• A new B2B Customer Center built on NetSuite’s SuiteCommerce platform providing

o   A self-service customer portal

o   Customization, billing and payments, account and product management capabilities, including lists for seasonal purchasing

o   Responsive web design capabilities that can optimize sites for multiple devices

So NetSuite is in tune with the desire and need for business transformation, largely based on the new requirements of this digital age. But… back to the issue at hand.

What impact does the cloud have on this perceived need to redefine what we mean by ERP? Cloud does have an impact, but it is not so much changing what we mean by ERP as changing what we should expect from ERP, a subtle difference, but a very meaningful one. We still need to track inventory assets, record orders, deliver, invoice and collect payment. In a B2B environment, these end-to-end business processes (like order-to-cash and procure-to-pay) have traditionally spanned weeks or months. The cloud connects us and it might help us automate processes, compressing them to days, hours or even minutes. But we still need to keep that system of record. We still need ERP. We just need a better ERP.

I spent a lot of time evangelizing these new and better ERP solutions in 2013. I called them “next generation” ERP: providing better ways to engage with ERP, replacing invasive customization with configuration that is preserved from release to release, more innovation and better integration. Much of what NetSuite has done, and is still doing, is driven by the need for a modernized, technology-enabled ERP.

But what about CRM? Zach declared Salesforce wasn’t CRM because it didn’t manage the customer order. I will leave a formal definition of CRM to those that specialize in that category, but I would argue that the customer order doesn’t belong in CRM anyway. It belongs in ERP because it is a fundamental element of the system of record of the business. But does it really matter? Not when we’re talking about NetSuite’s solution, because ERP, CRM (and eCommerce) are all built as one system. And because it is all one system, everything works seamlessly together and there’s no redundancy of data. The end user doesn’t really know or care if it is a function of CRM or ERP, unless of course they only subscribe to one or the other and not both.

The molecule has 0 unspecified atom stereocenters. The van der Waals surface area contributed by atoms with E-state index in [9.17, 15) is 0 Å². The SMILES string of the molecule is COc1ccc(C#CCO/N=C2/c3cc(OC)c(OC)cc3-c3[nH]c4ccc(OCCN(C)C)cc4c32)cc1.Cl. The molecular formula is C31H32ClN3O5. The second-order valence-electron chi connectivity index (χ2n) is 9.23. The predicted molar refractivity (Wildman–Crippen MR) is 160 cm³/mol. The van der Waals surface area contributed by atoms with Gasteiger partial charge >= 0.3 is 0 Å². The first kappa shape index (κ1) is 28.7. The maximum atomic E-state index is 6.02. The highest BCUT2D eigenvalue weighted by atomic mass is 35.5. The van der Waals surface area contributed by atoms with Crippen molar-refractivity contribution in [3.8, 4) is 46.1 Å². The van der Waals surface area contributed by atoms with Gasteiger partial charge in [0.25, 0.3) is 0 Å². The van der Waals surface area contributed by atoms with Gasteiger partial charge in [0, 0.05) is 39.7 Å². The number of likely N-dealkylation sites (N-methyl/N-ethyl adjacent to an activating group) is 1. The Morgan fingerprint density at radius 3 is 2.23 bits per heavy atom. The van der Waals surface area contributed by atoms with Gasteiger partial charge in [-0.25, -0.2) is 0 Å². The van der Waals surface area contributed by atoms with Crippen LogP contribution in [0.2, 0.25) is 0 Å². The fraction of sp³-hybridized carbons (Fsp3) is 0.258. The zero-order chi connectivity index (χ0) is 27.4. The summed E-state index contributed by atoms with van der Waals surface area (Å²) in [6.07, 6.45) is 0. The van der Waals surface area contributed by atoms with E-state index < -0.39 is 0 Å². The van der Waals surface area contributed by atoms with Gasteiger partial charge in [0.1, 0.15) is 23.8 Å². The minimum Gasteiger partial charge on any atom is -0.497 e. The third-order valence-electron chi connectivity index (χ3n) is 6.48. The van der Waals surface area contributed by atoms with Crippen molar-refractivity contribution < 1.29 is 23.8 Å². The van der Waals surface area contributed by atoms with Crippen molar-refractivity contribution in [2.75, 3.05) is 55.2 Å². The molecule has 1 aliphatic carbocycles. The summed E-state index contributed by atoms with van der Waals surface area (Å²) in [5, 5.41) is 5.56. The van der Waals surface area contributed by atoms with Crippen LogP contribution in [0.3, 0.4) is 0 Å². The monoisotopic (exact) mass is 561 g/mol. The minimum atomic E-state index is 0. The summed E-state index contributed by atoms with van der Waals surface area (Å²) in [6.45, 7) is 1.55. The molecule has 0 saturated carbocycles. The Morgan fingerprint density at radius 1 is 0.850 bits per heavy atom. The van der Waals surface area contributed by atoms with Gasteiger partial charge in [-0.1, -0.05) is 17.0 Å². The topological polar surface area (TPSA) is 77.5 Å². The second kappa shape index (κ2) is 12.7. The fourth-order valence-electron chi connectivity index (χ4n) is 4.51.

So yes, NetSuite certainly has a leg up on Salesforce in providing what CRM vendors traditionally promise: a 360o view of the customers. NetSuite can and Salesforce (or any CRM-only vendor) can’t. And that is because it is delivered all in one set of code: a fully integrated suite. If sales or support representatives need to see all outstanding quotes, shipped orders, open or paid invoices, they just go to NetSuite. They don’t need to worry about whether it is part of CRM or ERP.

Some analysts have started to call this “a platform.” While I would define “platform” differently, my definition really doesn’t matter. Whether you call it a platform, an integrated suite, or just extended ERP, I suppose it does strengthen the argument for making ERP and CRM go away. You don’t need ERP and CRM. You need this integrated platform. But now we’re just getting into semantics and we’re not really adding value to the conversation. For a prospect or customer buying ERP today, the real question is what are the boundaries of the solutions being considered and how much of the needed functionality does it provide?

The footprint of ERP has grown steadily over the past three decades. We’ve reached a point where the boundary of where ERP ends and other applications begin has become quite blurry. Those in search of solutions should strive to clearly understand these boundaries, which will vary from solution to solution. CRM is only one such complementary application now offered by ERP vendors. But not all CRM solutions offered by ERP vendors are developed and delivered like NetSuite’s solution. A NetSuite customer can subscribe to either of these as a stand-alone NetSuite application, but if you subscribe to both, they operate as a single tightly integrated solution. This is not the case with all solution providers. Just because you are buying both from a single vendor doesn’t guarantee the two (or more) applications have been designed and developed as a single integrated solution, particularly if the complementary solution has been acquired.

In the past an integrated module of ERP tended to provide lighter-weight functionality than that provided by separate, so-called “best-of-breed” applications. So there was a clear trade-off between specialized functionality, which came with the added cost and effort of integration. But the capabilities of those built-in ERP modules today often rival or even exceed the capabilities of stand-alone applications. And the connected cloud and other modern technologies have made integration easier. So the trade-off isn’t quite so clear.

We explored this a bit in our 2014 Mint Jutras ERP Solution Study, asking participants about preferences for a suite approach (like NetSuite’s ERP and CRM) or a more specialized solution (like NetSuite’s partnership with AutoDesk for PLM).